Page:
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Putting a polish on Apple

Tech Superpowers finds niche selling add-ons, service

At Boston Mobile Concepts in Dedham, technician Kenyon Lee worked on a Lexus outfitted with an iPad. At Boston Mobile Concepts in Dedham, technician Kenyon Lee worked on a Lexus outfitted with an iPad. (Robert E. Klein for The Boston Globe)
By Hiawatha Bray
Globe Staff / June 30, 2011

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FOXBOROUGH — With its white walls and bare concrete floor, the new Tech Superpowers Inc. store at Patriot Place looks vaguely like one of Apple Inc.’s hugely successful retail outlets. And sure enough, you can buy an iPad tablet or Macintosh computer here.

But you can also buy $6,000 widescreen TVs, advanced home theater systems, or sophisticated office furniture, all designed to interact with Apple’s electronic gear. Tech Superpowers is even showing off a Lexus luxury car, with back seat Macs and an iPad embedded in the dashboard, to demonstrate mobile multimedia systems.

Tech Superpowers has created its own version of an Apple store with an upmarket strategy that differentiates it from the popular Apple company-owned outlets.

“Apple’s the Ford dealership,’’ said Tech Superpowers founder Michael Oh. “We’re like Roush,’’ an independent company that sells high-performance add-ons for Ford Mustangs.

Oh is one of about 360 independent Apple retailers in the United States that are built on shrewd marketing, strong customer service, and healthy relations with Apple.

Robin Lewis, a retail industry analyst and coauthor of the book “The New Rules of Retail,’’ said that living in Apple’s shadow is a big advantage for independents like Oh. “Apple stores and how they educate people has got to have a rub-off effect that will also enhance the brand wherever it is sold,’’ he said. “It’s raised all Apple ships.’’

But he added that the independents can only continue to thrive by delivering better service and a broader selection of products than Apple provides.

That’s exactly what Oh has in mind for Patriot Place. “That’s where the money is,’’ he said. “Nobody’s going to get rich selling iPads, except Apple.’’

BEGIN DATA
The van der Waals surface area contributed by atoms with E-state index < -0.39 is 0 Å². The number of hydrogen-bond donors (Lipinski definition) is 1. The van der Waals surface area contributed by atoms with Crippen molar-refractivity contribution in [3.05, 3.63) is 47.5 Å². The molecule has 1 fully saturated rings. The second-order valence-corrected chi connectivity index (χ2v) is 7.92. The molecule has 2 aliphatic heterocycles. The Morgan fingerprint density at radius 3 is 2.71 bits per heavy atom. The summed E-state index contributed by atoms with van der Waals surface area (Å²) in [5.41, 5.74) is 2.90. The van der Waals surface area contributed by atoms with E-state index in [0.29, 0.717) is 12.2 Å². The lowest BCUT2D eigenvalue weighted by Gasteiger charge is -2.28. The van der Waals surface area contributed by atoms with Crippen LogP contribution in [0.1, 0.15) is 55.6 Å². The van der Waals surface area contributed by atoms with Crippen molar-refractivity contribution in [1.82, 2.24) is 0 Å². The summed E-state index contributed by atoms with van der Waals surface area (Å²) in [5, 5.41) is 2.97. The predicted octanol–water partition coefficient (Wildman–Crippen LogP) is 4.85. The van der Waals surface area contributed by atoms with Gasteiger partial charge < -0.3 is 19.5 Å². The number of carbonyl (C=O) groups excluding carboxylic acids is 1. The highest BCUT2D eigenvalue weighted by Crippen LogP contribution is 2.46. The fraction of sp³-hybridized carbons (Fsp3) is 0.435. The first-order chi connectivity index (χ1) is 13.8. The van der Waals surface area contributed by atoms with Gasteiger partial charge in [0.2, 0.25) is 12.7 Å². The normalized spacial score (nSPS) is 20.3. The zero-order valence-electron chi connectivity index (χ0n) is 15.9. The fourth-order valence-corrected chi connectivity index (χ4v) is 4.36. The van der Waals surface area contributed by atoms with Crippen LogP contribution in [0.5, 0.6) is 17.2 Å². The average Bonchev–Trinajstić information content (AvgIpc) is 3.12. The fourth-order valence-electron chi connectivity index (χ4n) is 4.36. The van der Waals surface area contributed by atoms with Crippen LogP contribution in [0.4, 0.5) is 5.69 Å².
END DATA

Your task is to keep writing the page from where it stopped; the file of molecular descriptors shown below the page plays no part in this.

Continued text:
Founded in 1992, Tech Superpowers survived Apple’s near-collapse 15 years ago to prosper during the computer maker’s resurgence. Then, in 2008, Apple opened a massive store in downtown Boston, a block away from the Tech Superpowers flagship location on Newbury Street. It seemed unlikely that Oh’s small store could survive the competitive challenge.

But Tech Superpowers serves businesses that rely on Apple computers and software, a core market different from the consumer-oriented Apple stores. “Our focus is to drive our business efforts and services,’’ said Oh.

For instance, Tech Superpowers offers a “managed machines’’ program that provides technical support for a client’s computers, starting at $49 per machine per month. Oh also offers special support options for companies that use Macs for graphic design, video, or audio production.

Ceres, a nonprofit environmental foundation in Boston, often buys Mac computers at the Apple store on Boylston, where it can get a lower price. But director of operations Hilary Forbes said Ceres depends on Tech Superpowers for service and support that the Apple store doesn’t provide. At Tech Superpowers, “we have at least two people assigned to provide tech support to us,’’ said Forbes. “They also help back up all of our computer systems. Should anything fatal happen, we’re in good shape.’’

Still, Oh said, “We have a very hard time reaching out to those business customers.’’ That’s why he is spending about $500,000 to create the new Patriot Place store. A smaller Patriot Place site he set up last fall attracted visitors when the New England Patriots played next door at Gillette Stadium. Oh thinks the new store will bring in the businesspeople who form his target audience. At the same time, items like the customized Lexus and the high-end home theater gear will attract consumers, he said.

Other New England Apple retailers differentiate their stores by promoting their customer service. “We train our people to recognize our customers, greet them with a smile,’’ said Don Mayer, chief executive of Small Dog Electronics Inc. in Waitsfield, Vt. His employees will sometimes do house calls to service customers’ machines.

Steve Ide, owner of Cape Mac Computers, with stores in Hyannis and Mashpee Commons, said he knows about 40 percent of his regular customers by sight. “If there’s an advantage to small size,“ Ide said, “it’s that we can be really personal.’’

Independent retailers can get a lot of help from Apple, which offers financial support to those who are looking to expand — as long as they stay away from areas where Apple plans to build. Small Dog operates three stores, in Waitsfield, South Burlington, and Manchester, N.H. “We work very closely with Apple to identify sites where they’re not going to put in a store in the near future,’’ said Mayer. “It’s mostly friendly.’’

“I think they treat us as sort of provincials,’’ said Ide, although a healthy relationship with Apple is vital to his survival. “You’re in a phone booth with a saber tooth tiger, so you better make friends with him.’’

Apple officials declined several requests for comment.

Hiawatha Bray can be reached at bray@globe.com.

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